Funded to figure out why fuel cells break down – University of Copenhagen

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08 December 2010

Funded to figure out why fuel cells break down

Fuel cells could replace combustion engines and save the climate. Except for one thing. They are still not stable enough to run for years. But now a researcher at the University of Copenhagen, Department of Chemistry has been awarded a grant to investigate why fuel cell catalysts are unstable, and how to avoid their degradation.

By Jes Andersen

Matthias Arenz in his Copenhagen lab

Dare to know thanks to great grant 

Matthias Arenz receives the eight million DKK Sapere Aude grant from the Danish Council for Independent Research. Sapere Aude means "dare to know". And when it comes to knowing Doctor Arenz is quite daring. For some years he has worked on characterizing catalysts in fuel cells but he has remained dependent on others to actually build the catalysts.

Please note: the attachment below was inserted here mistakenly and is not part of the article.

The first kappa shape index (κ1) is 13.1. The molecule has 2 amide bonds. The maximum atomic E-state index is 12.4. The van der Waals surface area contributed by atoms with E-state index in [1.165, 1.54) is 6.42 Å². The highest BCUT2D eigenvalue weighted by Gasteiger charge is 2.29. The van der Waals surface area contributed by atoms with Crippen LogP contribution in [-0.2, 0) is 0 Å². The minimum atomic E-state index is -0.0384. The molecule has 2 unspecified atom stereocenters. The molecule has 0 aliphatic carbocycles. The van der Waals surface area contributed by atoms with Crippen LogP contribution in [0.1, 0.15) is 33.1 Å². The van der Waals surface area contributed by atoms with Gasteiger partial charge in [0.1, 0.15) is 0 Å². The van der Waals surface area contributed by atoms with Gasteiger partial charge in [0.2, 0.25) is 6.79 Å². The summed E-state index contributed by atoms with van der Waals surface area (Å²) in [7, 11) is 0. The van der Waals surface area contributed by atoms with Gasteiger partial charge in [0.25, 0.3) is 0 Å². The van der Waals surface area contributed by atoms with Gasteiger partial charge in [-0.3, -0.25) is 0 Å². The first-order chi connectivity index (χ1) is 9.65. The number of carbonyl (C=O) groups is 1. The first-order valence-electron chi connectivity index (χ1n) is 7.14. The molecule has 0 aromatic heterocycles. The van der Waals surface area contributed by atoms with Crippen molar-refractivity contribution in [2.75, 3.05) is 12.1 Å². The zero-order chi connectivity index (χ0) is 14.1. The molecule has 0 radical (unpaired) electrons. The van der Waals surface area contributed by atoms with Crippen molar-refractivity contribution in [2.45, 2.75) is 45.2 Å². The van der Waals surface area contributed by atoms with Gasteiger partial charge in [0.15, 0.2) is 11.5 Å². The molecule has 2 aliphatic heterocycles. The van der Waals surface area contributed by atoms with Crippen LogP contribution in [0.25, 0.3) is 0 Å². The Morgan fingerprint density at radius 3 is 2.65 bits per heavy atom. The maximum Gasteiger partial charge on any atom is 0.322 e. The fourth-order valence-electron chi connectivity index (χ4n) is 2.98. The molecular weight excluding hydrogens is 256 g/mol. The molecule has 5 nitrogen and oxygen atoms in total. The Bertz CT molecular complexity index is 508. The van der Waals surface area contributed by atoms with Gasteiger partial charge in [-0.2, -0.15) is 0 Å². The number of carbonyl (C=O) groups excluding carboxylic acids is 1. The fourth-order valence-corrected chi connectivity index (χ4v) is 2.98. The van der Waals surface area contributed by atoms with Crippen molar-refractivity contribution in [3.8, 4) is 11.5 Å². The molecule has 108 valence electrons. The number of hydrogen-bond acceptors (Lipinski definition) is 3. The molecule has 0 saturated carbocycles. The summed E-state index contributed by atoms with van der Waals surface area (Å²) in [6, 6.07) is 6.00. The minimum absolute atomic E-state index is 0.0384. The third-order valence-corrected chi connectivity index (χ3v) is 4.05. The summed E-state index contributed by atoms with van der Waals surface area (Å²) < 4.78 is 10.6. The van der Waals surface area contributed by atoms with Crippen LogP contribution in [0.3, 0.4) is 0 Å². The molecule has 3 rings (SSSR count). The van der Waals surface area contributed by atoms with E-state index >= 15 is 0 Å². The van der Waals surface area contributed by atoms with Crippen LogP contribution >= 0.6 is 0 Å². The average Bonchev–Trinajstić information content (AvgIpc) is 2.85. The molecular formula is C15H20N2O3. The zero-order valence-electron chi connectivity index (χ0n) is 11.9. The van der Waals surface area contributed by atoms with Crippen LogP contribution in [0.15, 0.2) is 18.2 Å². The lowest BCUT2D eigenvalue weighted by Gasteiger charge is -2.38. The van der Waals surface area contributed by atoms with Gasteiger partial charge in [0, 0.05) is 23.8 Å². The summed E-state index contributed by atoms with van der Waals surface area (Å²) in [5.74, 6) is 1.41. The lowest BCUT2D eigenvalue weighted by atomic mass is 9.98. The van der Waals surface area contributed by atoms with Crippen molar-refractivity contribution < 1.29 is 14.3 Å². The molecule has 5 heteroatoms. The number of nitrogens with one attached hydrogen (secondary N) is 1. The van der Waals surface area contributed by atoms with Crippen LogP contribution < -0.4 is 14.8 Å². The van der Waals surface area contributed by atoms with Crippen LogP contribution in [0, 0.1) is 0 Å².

How to avoid degradation 

With the four years of funding bought by the grant he plans to hire two PhD's and a postdoc. Not least to get someone on the team who can synthesise new model catalysts.
"Each catalyst degrades differently, but we don't know what controls these differences. I want to know what happens and how to avoid degradation", explains Arenz.

Arenz dreams of a future with affordable fuel cell cars 

Simple models usher in cheap fuel cells

By investigating the degradation of simple model catalysts Arenz hopes to discover a theoretical framework, which will allow future catalyst builders to predict how different building methods will affect the stability of their catalyst.

"My dream is that I will one day be able to buy a fuel cell car. Not because my salary has gone up, but because fuel cell prices have gone down", smiles Arenz.

Helped in introduction to Denmark

Matthias Arenz is from Aachen in Germany, and has lived in Denmark for just ten months. To him the grant is a confirmation that coming to Denmark was the right decision.
"For my science I need people and money. But when you come to a new country nobody knows you. Being able to employ somebody means that more people get to know you. So there is a self-perpetuating process", explains Matthias Arenz.